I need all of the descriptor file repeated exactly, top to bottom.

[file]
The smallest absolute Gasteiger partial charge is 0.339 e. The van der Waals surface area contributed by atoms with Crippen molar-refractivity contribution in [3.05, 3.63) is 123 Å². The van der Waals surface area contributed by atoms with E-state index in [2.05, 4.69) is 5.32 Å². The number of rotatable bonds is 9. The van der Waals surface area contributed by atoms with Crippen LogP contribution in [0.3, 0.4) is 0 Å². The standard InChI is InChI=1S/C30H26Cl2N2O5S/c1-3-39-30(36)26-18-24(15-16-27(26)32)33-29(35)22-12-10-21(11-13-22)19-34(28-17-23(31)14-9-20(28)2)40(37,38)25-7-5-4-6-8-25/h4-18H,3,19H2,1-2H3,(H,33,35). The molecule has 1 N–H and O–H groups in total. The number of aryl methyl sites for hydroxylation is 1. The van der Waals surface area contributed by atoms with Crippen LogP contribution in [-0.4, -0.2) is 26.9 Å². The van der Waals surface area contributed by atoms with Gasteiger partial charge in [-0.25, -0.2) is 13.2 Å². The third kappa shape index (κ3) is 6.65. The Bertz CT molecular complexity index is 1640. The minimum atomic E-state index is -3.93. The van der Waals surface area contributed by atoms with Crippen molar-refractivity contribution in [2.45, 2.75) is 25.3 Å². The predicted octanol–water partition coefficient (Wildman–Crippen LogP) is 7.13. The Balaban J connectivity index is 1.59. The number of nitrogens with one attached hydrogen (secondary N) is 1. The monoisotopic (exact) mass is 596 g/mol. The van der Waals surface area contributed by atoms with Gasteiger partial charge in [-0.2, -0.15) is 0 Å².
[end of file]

The smallest absolute Gasteiger partial charge is 0.339 e. The van der Waals surface area contributed by atoms with Crippen molar-refractivity contribution in [3.05, 3.63) is 123 Å². The van der Waals surface area contributed by atoms with E-state index in [2.05, 4.69) is 5.32 Å². The number of rotatable bonds is 9. The van der Waals surface area contributed by atoms with Crippen LogP contribution in [0.3, 0.4) is 0 Å². The standard InChI is InChI=1S/C30H26Cl2N2O5S/c1-3-39-30(36)26-18-24(15-16-27(26)32)33-29(35)22-12-10-21(11-13-22)19-34(28-17-23(31)14-9-20(28)2)40(37,38)25-7-5-4-6-8-25/h4-18H,3,19H2,1-2H3,(H,33,35). The molecule has 1 N–H and O–H groups in total. The number of aryl methyl sites for hydroxylation is 1. The van der Waals surface area contributed by atoms with Crippen LogP contribution in [-0.4, -0.2) is 26.9 Å². The van der Waals surface area contributed by atoms with Gasteiger partial charge in [-0.25, -0.2) is 13.2 Å². The third kappa shape index (κ3) is 6.65. The Bertz CT molecular complexity index is 1640. The minimum atomic E-state index is -3.93. The van der Waals surface area contributed by atoms with Crippen molar-refractivity contribution in [2.45, 2.75) is 25.3 Å². The predicted octanol–water partition coefficient (Wildman–Crippen LogP) is 7.13. The Balaban J connectivity index is 1.59. The number of nitrogens with one attached hydrogen (secondary N) is 1. The monoisotopic (exact) mass is 596 g/mol. The van der Waals surface area contributed by atoms with Gasteiger partial charge in [-0.2, -0.15) is 0 Å².